The year is just about over and while I have a number of films left to see, I’m pretty close to a worthy 2017 top ten movie list.
This week I’ll write briefly about my 20 favorite movies of the year, grouped into four broad categories: Women Directors, Award Favorites, Superheroes, and Comedies. Several movies I’ll mention fall into more than one of these categories, and in those cases I’ll just pick the best fit.
First up is a category I’m thrilled to see well-represented, especially in the year of #metoo: Women Directors.
We’re entering Week Four of Round One of Montauk Madness, just about halfway through the bloodbath that will result in 32 acts who live to fight another day.
Today’s matchup is a funny one, but then any pairing with Eminem was bound to be a little odd. Eminem is the only rapper represented in the contest, a fact that reflects both my general ambivalence to the genre and my admiration for the work of Marshall Mathers.
I feel like I’ve told the tale of my history with the Dave Matthews Band a dozen times on this blog.
In a nutshell: Loved their early stuff, really loved the unreleased Lillywhite Sessions, hated the album they released instead (Everyday), resented the inferior official release of those Lillywhite songs (Busted Stuff) and haven’t really liked them much since.
This song, and the 1996 album it comes from (Crash) represent the pinnacle of my Dave Matthews Band fandom.
After this, they lost me for a bit with Before These Crowded Streets, won me back temporarily with the unreleased Lillywhite Sessions and then disappeared from my radar completely when they officially released the borefest Everyday and the inferior but “official” version of the Lillywhite tracks, Busted Stuff.
I’ve been pretty down on Dave Matthews Band ever since the non-release of The Lillywhite Sessions, the bootleg album that remains their best work even if it never debuted officially. The band put out Everyday and Busted Stuff instead, the former a generic mess and the latter filled with lesser versions of the Lillywhite songs.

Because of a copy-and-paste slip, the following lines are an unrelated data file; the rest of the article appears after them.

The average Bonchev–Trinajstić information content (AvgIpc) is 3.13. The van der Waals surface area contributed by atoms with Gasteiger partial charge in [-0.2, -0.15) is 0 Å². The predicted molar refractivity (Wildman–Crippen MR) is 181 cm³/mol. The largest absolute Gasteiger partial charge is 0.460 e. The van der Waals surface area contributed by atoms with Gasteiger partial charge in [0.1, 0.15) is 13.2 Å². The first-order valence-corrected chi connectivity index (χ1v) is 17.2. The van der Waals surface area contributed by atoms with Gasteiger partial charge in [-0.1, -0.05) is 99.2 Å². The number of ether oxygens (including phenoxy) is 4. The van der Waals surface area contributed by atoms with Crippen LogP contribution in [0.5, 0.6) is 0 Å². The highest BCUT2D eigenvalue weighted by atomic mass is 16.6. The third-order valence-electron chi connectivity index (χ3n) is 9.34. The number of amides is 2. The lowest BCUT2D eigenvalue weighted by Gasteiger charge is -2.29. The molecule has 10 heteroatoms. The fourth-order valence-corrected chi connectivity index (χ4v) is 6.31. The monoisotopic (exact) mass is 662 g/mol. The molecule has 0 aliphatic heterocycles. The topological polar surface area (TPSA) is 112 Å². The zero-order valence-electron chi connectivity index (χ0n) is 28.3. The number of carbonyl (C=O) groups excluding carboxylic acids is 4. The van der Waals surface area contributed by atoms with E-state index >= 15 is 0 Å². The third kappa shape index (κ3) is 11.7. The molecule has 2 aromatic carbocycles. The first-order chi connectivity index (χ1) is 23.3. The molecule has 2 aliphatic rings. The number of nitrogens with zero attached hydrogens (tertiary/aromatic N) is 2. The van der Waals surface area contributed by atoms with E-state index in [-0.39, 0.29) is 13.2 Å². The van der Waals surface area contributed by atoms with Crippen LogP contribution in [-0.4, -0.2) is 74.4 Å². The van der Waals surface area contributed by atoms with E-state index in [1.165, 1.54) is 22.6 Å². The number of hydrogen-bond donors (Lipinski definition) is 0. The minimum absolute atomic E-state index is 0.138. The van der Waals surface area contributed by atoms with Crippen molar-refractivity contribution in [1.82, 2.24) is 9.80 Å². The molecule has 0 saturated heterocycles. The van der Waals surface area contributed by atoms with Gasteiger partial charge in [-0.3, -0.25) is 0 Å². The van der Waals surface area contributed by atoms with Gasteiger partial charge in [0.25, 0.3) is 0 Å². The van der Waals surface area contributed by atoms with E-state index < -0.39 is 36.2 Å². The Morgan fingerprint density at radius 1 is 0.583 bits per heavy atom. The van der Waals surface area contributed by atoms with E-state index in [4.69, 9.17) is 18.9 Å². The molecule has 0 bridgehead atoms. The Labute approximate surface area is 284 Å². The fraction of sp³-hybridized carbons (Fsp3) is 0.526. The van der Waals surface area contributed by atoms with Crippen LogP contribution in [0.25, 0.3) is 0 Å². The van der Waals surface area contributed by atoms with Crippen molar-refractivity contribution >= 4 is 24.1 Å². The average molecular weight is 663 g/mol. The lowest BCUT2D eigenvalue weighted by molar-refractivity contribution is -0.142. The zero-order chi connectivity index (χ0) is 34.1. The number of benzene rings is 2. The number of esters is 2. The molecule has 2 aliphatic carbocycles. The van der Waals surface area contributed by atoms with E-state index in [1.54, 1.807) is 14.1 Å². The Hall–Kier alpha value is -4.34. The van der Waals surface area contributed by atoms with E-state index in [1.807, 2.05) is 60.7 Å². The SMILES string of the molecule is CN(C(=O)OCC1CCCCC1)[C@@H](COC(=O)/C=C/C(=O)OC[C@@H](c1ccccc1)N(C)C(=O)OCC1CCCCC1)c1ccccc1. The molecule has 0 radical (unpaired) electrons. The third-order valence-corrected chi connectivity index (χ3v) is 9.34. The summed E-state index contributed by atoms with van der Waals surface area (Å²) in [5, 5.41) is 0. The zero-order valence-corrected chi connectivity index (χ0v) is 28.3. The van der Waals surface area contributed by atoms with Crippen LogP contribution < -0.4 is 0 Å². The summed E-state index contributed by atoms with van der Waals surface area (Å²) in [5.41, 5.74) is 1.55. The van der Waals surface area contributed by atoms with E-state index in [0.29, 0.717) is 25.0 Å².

2005’s Stand Up didn’t even reach my radar… to this day, I don’t think I’ve heard a single one of its tracks. For all I know it’s a hidden masterpiece, but I believe it was received rather coolly by critics and fans alike. And then the band did nothing for a few years, after which they suffered the death of saxophonist LeRoi Moore, a beloved band member and the key element musically in so many of their best songs.
I’m largely indifferent to Dave Matthews Band these days but years ago, after the release of Crash, I thought they were just about the best thing going. Under the Table and Dreaming, the album that first earned them mainstream success, was fresh and exciting and unlike anything I’d heard before, but Crash took their sound to a whole new level.
That album has one of the best opening lineups of all-time, with the art-funk of ‘So Much To Say’ segueing into the jazz hoedown of ‘Two Step’ all leading up to the gorgeous beyond words ‘Crash Into Me.’